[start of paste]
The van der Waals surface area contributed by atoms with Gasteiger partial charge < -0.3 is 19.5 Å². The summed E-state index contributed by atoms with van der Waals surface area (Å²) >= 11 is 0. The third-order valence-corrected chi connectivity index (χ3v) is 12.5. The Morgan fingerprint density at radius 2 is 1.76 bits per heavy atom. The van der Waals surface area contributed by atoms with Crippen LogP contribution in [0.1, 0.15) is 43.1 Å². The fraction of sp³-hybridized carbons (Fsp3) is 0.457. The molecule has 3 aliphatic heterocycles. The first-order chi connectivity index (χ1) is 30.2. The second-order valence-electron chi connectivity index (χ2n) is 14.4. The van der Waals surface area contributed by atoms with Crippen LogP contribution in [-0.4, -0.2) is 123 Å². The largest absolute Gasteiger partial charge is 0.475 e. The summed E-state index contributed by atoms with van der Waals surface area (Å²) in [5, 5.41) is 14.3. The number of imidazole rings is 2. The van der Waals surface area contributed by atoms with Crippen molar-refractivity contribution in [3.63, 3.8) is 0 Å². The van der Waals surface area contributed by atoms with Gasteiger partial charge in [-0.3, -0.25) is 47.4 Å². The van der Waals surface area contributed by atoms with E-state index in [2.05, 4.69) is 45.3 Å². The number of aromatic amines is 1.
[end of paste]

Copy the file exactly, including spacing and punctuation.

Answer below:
The van der Waals surface area contributed by atoms with Gasteiger partial charge < -0.3 is 19.5 Å². The summed E-state index contributed by atoms with van der Waals surface area (Å²) >= 11 is 0. The third-order valence-corrected chi connectivity index (χ3v) is 12.5. The Morgan fingerprint density at radius 2 is 1.76 bits per heavy atom. The van der Waals surface area contributed by atoms with Crippen LogP contribution in [0.1, 0.15) is 43.1 Å². The fraction of sp³-hybridized carbons (Fsp3) is 0.457. The molecule has 3 aliphatic heterocycles. The first-order chi connectivity index (χ1) is 30.2. The second-order valence-electron chi connectivity index (χ2n) is 14.4. The van der Waals surface area contributed by atoms with Crippen LogP contribution in [-0.4, -0.2) is 123 Å². The largest absolute Gasteiger partial charge is 0.475 e. The summed E-state index contributed by atoms with van der Waals surface area (Å²) in [5, 5.41) is 14.3. The number of imidazole rings is 2. The van der Waals surface area contributed by atoms with Crippen molar-refractivity contribution in [3.63, 3.8) is 0 Å². The van der Waals surface area contributed by atoms with Gasteiger partial charge in [-0.3, -0.25) is 47.4 Å². The van der Waals surface area contributed by atoms with E-state index in [2.05, 4.69) is 45.3 Å². The number of aromatic amines is 1.